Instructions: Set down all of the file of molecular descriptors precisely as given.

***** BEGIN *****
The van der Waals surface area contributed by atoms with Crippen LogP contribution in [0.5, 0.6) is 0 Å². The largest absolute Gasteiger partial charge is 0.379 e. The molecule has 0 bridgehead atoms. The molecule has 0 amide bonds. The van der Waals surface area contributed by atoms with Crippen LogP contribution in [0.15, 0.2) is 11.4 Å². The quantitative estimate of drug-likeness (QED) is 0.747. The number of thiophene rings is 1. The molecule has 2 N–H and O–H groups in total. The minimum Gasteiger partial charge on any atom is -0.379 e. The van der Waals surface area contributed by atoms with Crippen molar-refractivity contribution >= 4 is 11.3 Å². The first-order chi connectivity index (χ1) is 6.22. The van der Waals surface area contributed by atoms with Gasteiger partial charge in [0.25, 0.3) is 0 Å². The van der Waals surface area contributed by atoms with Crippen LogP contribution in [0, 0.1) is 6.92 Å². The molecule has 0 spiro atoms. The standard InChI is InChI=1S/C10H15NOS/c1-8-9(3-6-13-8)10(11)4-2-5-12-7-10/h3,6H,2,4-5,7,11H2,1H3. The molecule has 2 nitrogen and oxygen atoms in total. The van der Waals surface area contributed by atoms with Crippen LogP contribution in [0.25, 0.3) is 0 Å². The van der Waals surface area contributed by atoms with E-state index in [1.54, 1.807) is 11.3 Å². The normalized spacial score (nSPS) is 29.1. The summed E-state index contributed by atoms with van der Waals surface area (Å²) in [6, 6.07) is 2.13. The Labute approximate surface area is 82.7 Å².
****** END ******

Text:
The van der Waals surface area contributed by atoms with Crippen LogP contribution in [0.5, 0.6) is 0 Å². The largest absolute Gasteiger partial charge is 0.379 e. The molecule has 0 bridgehead atoms. The molecule has 0 amide bonds. The van der Waals surface area contributed by atoms with Crippen LogP contribution in [0.15, 0.2) is 11.4 Å². The quantitative estimate of drug-likeness (QED) is 0.747. The number of thiophene rings is 1. The molecule has 2 N–H and O–H groups in total. The minimum Gasteiger partial charge on any atom is -0.379 e. The van der Waals surface area contributed by atoms with Crippen molar-refractivity contribution >= 4 is 11.3 Å². The first-order chi connectivity index (χ1) is 6.22. The van der Waals surface area contributed by atoms with Gasteiger partial charge in [0.25, 0.3) is 0 Å². The van der Waals surface area contributed by atoms with Crippen LogP contribution in [0, 0.1) is 6.92 Å². The molecule has 0 spiro atoms. The standard InChI is InChI=1S/C10H15NOS/c1-8-9(3-6-13-8)10(11)4-2-5-12-7-10/h3,6H,2,4-5,7,11H2,1H3. The molecule has 2 nitrogen and oxygen atoms in total. The van der Waals surface area contributed by atoms with Crippen LogP contribution in [0.25, 0.3) is 0 Å². The van der Waals surface area contributed by atoms with E-state index in [1.54, 1.807) is 11.3 Å². The normalized spacial score (nSPS) is 29.1. The summed E-state index contributed by atoms with van der Waals surface area (Å²) in [6, 6.07) is 2.13. The Labute approximate surface area is 82.7 Å².